Concussions a concern, but UF linebacker sees rules helping


Like a lot of young players playing the game today, senior Florida linebacker Cristian Garcia is concerned about concussions, especially after the news broke last week that former Gator and NFL tight end Aaron Hernandez, who killed himself in jail, had CTE.

“Yeah it makes me nervous, but our coaches definitely do teach us a good job of tackling with our head up and not trying to make helmet to helmet contact,” Garcia said. “We teach to tackle with our chest, keep our eyes up and I think now with the technology that’s coming out with new helmets, I think you’re going to see a lot less CTE. Definitely, with all the rules that are enforced like targeting.

“I think it’s not something that’s going be prevented, but I think it’s something that’s going to be in the past once all this new technology starts getting on the younger kids. When Aaron Hernandez was playing in Pop Warner and high school, he was playing with Styrofoam helmets so I definitely think you’re going to see a lot more improvement on that.”

Note: Garcia is this week’s highlighted nominee for the Orange Bowl-FWAA Courage Award, as the Football Writers of America announced Wednesday.

In the summer of 2016, Garcia was credited by the Gainesville Police Department for stopping a sexual assault while his was working at a local restaurant.

After the preventing the assault, he was featured on ABC’s “Good Morning America” and met then-Vice President Joe Bide, who honored Garcia with one of the administration’s inaugural “It’s On Us” courage awards.

The Miami native has played in 17 games for the Gators, recording 13 tackles. He recorded a career-high five tackles against Iowa in the Outback Bowl on Jan. 2, 2017 and notched four tackles in his latest game against Kentucky.

The Courage Award was first presented by the Football Writers Association of America (FWAA) in 2002. A select group of writers from the FWAA vote on the winner each year. The requirements for nomination include displaying courage on or off the field, including overcoming an injury or physical handicap, preventing a disaster or living through hardship.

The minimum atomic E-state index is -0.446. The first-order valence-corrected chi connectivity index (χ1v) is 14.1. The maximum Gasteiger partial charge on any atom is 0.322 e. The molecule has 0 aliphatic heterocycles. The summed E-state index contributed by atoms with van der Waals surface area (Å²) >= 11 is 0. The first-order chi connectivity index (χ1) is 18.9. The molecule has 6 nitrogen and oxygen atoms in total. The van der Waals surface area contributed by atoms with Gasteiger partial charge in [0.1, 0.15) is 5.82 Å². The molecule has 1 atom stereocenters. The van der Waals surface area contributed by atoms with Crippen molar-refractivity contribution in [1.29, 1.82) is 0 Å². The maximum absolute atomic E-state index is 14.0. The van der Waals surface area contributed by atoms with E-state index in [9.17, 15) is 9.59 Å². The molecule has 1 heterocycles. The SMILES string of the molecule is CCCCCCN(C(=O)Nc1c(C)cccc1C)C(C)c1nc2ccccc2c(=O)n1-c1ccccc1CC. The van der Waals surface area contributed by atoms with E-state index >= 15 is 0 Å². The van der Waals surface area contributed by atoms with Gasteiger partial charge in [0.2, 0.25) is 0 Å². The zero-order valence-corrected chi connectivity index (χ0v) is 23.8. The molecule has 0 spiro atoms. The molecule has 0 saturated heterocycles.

The winner of the award will be included in festivities during Capital One Orange Bowl week and receive his trophy at an on-field presentation.



    • You would think, with all the technological development out there, that someone could create a helmet that could protect the brain from be jarred around on big hits. Maybe someone will or the game of football might not have a long-term future with kids moving away from it to play other less contact sports.

      • I’m with you Rick….but considering how the brain sits in the cranial vault and the pure effects of the simple kinetic physics involved, it’s beyond me how to do that. It’s going to take somebody thinking way outside the box to figure it out….without creating a square helmet or something equally ridiculous. If there were a way to disperse the impact energy more broadly, coupled c improved padding to better immobilize the head from the helmet? I can already see the downside of that for the player. But truth is, something needs to be done soon aside from the rule changes, we know so much more now (after the combat in SW Asia) about the long term effects of head injury……

  1. As someone who got knocked-out a few times, from little league (G.R.D.) to high school (G.H.S.), all the while the coaches back then called it, ”getting your bell rung”, I see the scare/worry of ”C.T.E.’s” making this particular Gator ‘D’ team ”arm tackle” much more than ever before.
    I don’t see fundamental tackling: heads up, shoulder pads on runner, while lifting the runner up and putting them down. I seriously hope that changes against Vandy’s run game, particularly R.B. Ralph Webb, a Gainesvillian with an attitude! Or else Vandy’s Webb will have another ”career game” against his hometown college team, Florida. So…”Go Gators!”